DOZ Issue 39 January 2019 - Page 14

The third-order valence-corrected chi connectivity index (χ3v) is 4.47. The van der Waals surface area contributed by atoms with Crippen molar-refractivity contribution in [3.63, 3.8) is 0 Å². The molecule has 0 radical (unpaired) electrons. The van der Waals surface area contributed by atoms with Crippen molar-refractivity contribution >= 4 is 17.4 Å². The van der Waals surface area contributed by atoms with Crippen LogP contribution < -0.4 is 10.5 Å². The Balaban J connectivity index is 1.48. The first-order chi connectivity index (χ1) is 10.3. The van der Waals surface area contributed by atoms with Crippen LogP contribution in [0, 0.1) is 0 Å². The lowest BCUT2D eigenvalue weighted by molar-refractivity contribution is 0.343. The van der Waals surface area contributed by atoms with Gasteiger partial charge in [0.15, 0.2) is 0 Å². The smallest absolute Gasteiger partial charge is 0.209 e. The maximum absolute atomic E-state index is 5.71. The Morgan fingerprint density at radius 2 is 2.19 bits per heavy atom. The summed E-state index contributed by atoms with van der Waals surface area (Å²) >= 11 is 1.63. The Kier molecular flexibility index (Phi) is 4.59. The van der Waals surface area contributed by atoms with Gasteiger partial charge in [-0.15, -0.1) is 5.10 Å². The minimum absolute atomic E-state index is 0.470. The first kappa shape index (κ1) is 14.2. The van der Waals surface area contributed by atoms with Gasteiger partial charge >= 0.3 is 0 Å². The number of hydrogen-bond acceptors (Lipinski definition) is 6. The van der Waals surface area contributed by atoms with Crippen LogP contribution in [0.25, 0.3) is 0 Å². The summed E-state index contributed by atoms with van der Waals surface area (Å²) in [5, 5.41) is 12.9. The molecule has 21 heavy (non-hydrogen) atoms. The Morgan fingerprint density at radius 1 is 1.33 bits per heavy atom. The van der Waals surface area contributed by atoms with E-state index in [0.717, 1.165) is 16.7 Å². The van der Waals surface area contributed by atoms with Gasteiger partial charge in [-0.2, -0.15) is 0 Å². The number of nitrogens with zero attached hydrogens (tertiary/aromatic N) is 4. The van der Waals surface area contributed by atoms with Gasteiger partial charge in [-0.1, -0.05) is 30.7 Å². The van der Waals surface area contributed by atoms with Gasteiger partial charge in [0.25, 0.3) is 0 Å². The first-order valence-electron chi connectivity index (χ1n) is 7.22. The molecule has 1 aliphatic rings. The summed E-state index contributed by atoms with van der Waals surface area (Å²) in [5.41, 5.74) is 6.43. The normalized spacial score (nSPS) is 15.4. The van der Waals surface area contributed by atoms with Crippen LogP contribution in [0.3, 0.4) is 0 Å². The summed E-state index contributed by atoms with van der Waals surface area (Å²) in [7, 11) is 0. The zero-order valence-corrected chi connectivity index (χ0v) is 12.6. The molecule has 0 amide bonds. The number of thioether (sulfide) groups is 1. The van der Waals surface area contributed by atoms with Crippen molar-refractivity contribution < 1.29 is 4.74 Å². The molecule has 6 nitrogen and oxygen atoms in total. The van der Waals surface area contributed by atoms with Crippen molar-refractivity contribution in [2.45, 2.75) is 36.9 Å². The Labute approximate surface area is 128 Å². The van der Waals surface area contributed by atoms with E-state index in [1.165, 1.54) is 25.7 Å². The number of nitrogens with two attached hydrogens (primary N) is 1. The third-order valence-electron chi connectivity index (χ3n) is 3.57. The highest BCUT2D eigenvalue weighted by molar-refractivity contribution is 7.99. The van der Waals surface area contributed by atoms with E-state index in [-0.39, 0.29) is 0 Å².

ANNOY Sarah Fehr I leaned my cheek against the cold glass, looking up, observing as if from a separate world the shower of bright sparks against the evening sky. A moment later, in the distance, a muffled boom echoed. Oh yeah, the Fourth, I whispered to myself. How strange that anyone out there would be celebrating…well, celebrating anything. Stranger still that had things gone differently a few days ago, I would have been out there with them. Slapping mosquitoes, oohing and ahhing, enduring the bone-jarring reverberations in the twilight. I turned my gaze back inside to the sparse waiting room. It was late enough that everyone had either gone home or claimed a hard vinyl chair next to their baby as sleeping quarters for the night. Thankfully, I had family nearby. It was time to go back to our temporary home, refill the air mattress for the night, maybe throw in a load of laundry, and then collapse in exhausted sleep. We found our car more easily than usual in the darkened parking garage. Must be the holiday, I thought as our doors thudded shut. We pulled out onto the highway with a growing sense of familiarity not only with the route but also with each other. Surprisingly, our newborn child’s birth defect and all it involved had drawn my husband and me closer together than ever before. It’s a miracle; I thought — all those prayers. Usually, stress was the catalyst for heightened emotions, misunderstandings and the cold distance between us. As we headed “home,” weary, I contemplated the sudden change. All the little things that used to raise my blood pressure seemed about as crucial as dust. Opening the washer only to find that SOMEONE had not put it in the dryer like I had hoped last night. Being treated to whiskers dotting the sink after an electric shave. Seeing my attempts at organization deteriorating bit by bit, day by day. Now it was all upside down. We weren’t even in our own home. We were borrowing a washer and dryer. He didn’t bother with shaving every day in DOZ Magazine | January 2019 our haste to get to the hospital each morning. Our small living space crowded with piles of clothes. One for his shirts, my shirts. His pants, my pants. His unmentionables, mine. Our dirty laundry. The piles shifted daily as if some giant were playing cards with them. I felt my husband’s hand in the darkness, warm in mine as we neared our temporary abode. All those little things, they seemed almost laughable now. Who cares? I just want our baby to live another day, I thought. I wanted him to eventually become free from the tubes, cords, and IVs that seemed to tether him to his hospital bed. Be able to come home, to our real home, to be held and snuggled as babies should. To use the new crib and changing table set in his room where I hung the little curtain I was so proud of making on my own. I heard the crunch of gravel as we pulled in the driveway, and somewhere I knew in the back of my mind that the days would come where once again the annoyances of life would plague us. One way or another life would return to some form of normal, with all the banalities that normalcy brings with it. Everyday life would creep in on us and swamp us down the road. But not right now. Not right now. 14